My sister, Kathy, went to Laguna Beach High School. Once in a while she would skip school in the afternoon, grab a taco, and sun bathe on Main Beach. On one of those days she met a gorgeous man named Poe. Poe was a vacationing model from New York City. His picture was plastered on billboards across the country introducing the newest cars from Dodge. Poe whisked Kathy to New York, where she saw Khrushchev’s parade winding through the streets, won everything on the “Price is Right,” and danced pantiless on a piano at wild parties on Fire Island.
Next came Marty. He wined and dined not only Kathy, but our Mom, Grandmother, and my husband and me at the Hotel Laguna, the Five Crowns, and other places. He whisked Kathy off to Dallas, where they saw President Kennedy in the parade moments before he was shot. They moved back to Southern California and lived in Huntington Harbor raising three children. Marty and our Mom didn’t always get along. When she was invited over to Kathy’s for Christmas, Marty ran out of the garage and kissed Mom three times. When they walked into the kitchen, Mom said to Kathy, “Marty shouldn’t kiss his mother-in-law like that.” Kathy laughed and said, “He thinks he’s getting the flu.”
Then came Bill, a childhood friend, who hired Kathy to work for him in Baja. The Mexican government had hired him to make rain. Bill went up in an airplane and seeded the clouds with dry ice. The rain filled reservoirs that hadn’t been filled since 1940, but also brought a hurricane. The subsequent mudslides meant that towns were without water for several days.
Kathy was living with the kids on a ranch in Baja when she met Jorge, a cowboy, who also played guitar and sang. This meeting would result in her fourth child, a beautiful towheaded, brown-eyed boy named Christopher. He was born in Los Angeles, delivered with soft lights, music, and the best doctors. The family moved to Seattle where I was living. After a few months, Jorge became unhappy and started drinking. One day, Jorge took Christopher, drove to Mexico City and deposited him with his grandmother, claiming that Kathy was a terrible mother. Kathy was sick with worry and for three years she wrote letters that were never answered.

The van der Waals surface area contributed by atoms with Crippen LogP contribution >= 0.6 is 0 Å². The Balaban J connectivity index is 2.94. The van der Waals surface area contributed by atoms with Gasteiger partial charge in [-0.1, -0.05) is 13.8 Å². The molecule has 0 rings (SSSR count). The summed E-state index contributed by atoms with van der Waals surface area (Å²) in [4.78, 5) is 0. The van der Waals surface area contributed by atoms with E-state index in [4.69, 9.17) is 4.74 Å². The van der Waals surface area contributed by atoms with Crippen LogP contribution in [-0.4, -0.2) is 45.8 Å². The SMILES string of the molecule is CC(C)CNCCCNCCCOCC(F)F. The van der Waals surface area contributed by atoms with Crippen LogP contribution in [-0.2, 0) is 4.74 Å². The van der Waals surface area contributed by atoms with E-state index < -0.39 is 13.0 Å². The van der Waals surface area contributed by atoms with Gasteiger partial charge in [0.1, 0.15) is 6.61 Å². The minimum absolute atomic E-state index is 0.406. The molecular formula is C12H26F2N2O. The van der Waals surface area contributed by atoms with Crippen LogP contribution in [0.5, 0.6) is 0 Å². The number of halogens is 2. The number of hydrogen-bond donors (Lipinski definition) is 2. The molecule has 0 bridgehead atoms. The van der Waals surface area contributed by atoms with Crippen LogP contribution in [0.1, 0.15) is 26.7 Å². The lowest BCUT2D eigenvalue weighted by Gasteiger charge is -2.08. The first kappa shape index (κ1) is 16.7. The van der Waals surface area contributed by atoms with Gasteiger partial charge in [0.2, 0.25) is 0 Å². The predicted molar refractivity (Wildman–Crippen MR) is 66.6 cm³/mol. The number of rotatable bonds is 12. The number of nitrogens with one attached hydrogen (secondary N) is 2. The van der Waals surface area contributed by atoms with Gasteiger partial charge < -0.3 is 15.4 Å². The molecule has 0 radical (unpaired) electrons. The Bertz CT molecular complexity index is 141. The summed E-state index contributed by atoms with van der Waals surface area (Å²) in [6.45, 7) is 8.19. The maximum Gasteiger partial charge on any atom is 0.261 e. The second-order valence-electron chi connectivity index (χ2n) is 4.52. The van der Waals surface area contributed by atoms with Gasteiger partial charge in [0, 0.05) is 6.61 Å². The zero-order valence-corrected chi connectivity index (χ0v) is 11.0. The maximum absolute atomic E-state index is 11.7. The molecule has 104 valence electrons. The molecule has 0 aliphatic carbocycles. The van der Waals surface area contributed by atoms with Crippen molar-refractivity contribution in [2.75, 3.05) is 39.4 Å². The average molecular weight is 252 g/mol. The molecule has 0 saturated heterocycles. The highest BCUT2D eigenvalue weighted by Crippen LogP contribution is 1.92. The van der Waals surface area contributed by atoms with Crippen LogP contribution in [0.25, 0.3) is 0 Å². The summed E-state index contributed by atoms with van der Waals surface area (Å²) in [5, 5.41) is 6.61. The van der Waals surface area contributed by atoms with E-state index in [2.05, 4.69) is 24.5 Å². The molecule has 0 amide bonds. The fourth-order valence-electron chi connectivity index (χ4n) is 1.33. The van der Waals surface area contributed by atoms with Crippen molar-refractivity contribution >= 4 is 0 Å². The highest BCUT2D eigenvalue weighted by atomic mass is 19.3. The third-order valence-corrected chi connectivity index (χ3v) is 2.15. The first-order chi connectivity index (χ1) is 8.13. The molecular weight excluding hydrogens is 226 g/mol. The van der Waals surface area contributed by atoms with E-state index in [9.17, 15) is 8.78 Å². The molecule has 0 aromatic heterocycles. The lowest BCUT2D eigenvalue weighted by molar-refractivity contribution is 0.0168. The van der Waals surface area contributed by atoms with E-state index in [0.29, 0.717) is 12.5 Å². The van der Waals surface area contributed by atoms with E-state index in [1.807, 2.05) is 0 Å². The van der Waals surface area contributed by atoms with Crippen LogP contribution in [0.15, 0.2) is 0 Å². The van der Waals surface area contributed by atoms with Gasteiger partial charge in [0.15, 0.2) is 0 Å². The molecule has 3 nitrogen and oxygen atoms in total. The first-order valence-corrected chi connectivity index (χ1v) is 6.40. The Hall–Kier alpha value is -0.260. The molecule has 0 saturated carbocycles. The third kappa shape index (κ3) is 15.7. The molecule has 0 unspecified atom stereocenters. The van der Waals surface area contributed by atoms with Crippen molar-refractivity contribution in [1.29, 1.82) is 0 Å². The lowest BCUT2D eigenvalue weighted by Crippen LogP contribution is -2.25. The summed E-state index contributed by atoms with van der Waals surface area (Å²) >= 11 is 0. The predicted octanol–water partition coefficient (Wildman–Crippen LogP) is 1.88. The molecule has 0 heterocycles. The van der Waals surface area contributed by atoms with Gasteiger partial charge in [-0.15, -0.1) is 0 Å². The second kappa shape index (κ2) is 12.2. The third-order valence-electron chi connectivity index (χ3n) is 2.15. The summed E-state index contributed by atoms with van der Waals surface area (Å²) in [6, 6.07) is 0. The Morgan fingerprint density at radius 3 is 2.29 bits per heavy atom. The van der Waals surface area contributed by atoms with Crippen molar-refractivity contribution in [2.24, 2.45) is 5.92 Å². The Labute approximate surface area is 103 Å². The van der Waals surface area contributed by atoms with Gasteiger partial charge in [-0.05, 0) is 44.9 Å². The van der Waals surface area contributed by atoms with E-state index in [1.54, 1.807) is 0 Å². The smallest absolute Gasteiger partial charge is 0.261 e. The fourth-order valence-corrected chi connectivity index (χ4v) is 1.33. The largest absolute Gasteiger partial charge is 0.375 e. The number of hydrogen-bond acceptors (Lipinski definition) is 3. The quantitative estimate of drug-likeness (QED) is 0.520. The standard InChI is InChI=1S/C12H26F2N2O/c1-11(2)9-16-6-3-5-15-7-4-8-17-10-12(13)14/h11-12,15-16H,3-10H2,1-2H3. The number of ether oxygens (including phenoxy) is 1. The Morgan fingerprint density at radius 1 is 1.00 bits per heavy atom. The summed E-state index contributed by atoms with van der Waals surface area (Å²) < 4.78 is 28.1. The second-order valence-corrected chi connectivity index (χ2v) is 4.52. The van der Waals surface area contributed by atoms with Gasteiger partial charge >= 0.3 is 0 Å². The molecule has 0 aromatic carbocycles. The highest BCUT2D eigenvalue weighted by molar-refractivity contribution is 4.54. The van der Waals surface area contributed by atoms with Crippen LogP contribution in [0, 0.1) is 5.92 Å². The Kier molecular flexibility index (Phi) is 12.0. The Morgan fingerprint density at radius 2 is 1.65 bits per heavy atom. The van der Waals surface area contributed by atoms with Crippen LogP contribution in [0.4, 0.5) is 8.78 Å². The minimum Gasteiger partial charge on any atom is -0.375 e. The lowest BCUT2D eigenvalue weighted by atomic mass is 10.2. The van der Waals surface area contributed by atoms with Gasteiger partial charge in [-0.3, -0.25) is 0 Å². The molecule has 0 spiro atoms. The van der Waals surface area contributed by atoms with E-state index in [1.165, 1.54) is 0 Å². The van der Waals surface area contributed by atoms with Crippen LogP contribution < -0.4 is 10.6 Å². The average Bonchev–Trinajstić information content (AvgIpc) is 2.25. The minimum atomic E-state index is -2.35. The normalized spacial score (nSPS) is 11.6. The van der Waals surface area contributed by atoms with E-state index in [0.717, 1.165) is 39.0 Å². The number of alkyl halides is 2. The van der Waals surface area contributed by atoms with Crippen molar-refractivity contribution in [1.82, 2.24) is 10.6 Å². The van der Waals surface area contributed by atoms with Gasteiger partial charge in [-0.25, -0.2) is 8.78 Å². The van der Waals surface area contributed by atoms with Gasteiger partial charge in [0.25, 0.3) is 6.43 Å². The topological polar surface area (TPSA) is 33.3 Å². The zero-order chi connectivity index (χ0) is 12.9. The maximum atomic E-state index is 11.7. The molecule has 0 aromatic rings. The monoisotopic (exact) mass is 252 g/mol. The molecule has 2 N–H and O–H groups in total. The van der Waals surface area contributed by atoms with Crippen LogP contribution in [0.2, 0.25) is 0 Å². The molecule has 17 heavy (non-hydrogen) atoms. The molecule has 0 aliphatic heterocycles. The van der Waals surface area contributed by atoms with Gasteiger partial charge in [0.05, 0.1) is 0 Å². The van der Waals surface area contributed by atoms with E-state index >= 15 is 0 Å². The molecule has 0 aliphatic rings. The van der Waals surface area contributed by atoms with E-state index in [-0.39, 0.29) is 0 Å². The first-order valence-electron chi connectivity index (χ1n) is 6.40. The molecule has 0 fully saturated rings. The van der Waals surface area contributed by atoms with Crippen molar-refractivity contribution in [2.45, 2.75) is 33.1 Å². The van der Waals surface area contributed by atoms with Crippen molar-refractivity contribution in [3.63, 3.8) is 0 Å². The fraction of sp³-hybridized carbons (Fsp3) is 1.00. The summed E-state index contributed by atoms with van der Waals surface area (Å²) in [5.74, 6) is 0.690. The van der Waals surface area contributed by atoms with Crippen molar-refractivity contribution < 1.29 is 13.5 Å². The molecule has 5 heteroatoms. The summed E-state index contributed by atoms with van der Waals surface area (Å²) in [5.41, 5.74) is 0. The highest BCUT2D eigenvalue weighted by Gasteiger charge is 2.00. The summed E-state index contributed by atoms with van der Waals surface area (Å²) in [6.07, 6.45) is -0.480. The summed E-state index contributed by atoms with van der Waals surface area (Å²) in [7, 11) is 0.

One day she got a letter from Jorges’ aunt. She was in Mexico City and had read all of Kathy’s letters to Christopher’s grandmother, who, it turned out, could not read English. The family decided Kathy should have her baby back. Kathy flew from Seattle to Laguna to get Mom, and then they went to Mexico City. They were there less than a day and were advised to go through U.S. customs at a small border town in Texas. Christopher spoke only Spanish, Kathy and Mom spoke only English, and they had no passport for him. Mother was nervous standing in line at the customs station, when Christopher wiggled out of Kathy’s hand and ran past the customs desk and out the door. Mom and Kathy were frantic not being able to go after him, when an older man, who had sat behind them on the plane, came up to her and whispered in her ear that they had Christopher out front and were hanging on to him for her. This was how my Mom and Kathy smuggled Christopher back into the United States.
Kathy stayed in Seattle for several more years until Mom became ill with cancer and she returned to Laguna Beach to take care of her. When Mom passed away, she left her house to Kathy, her nephew, and myself, which we still share today with our own kids and grandchildren.
We gathered here last Christmas to honor Kathy and celebrate her life. Kathy’s daughter and granddaughter cooked BBQ ribs using Kathy’s famous recipe, her son cooked Trader Joe’s, and I cooked Costco’s. As we shared food, we were also sharing memories, laughing and drinking wine. All of us visited and sprinkled some of Kathy’s ashes at her favorite places: Laguna Beach High School, La Sirena Grill, The Beachhouse, Main Beach, “bird poop” rock, Hotel Laguna, Fisherman’s Cove, Diver’s Cove, Ruby’s, Heisler Park and our family home.
There was one final place. As we were driving down the big hill, Dawn reached out with the last of the ashes and sprinkled them out the window. We heard coughing from the back seat and when we realized what was happening we started laughing. Al’s new wife, Yon, was sitting next to the wide open window behind Dawn. She started laughing, too, when we told her she was really part of the family now!
Goodby Kathy, we love you.
Barbara Downs was born in Los Angeles, has four children and splits her time between Seattle and the family home here in Laguna Beach.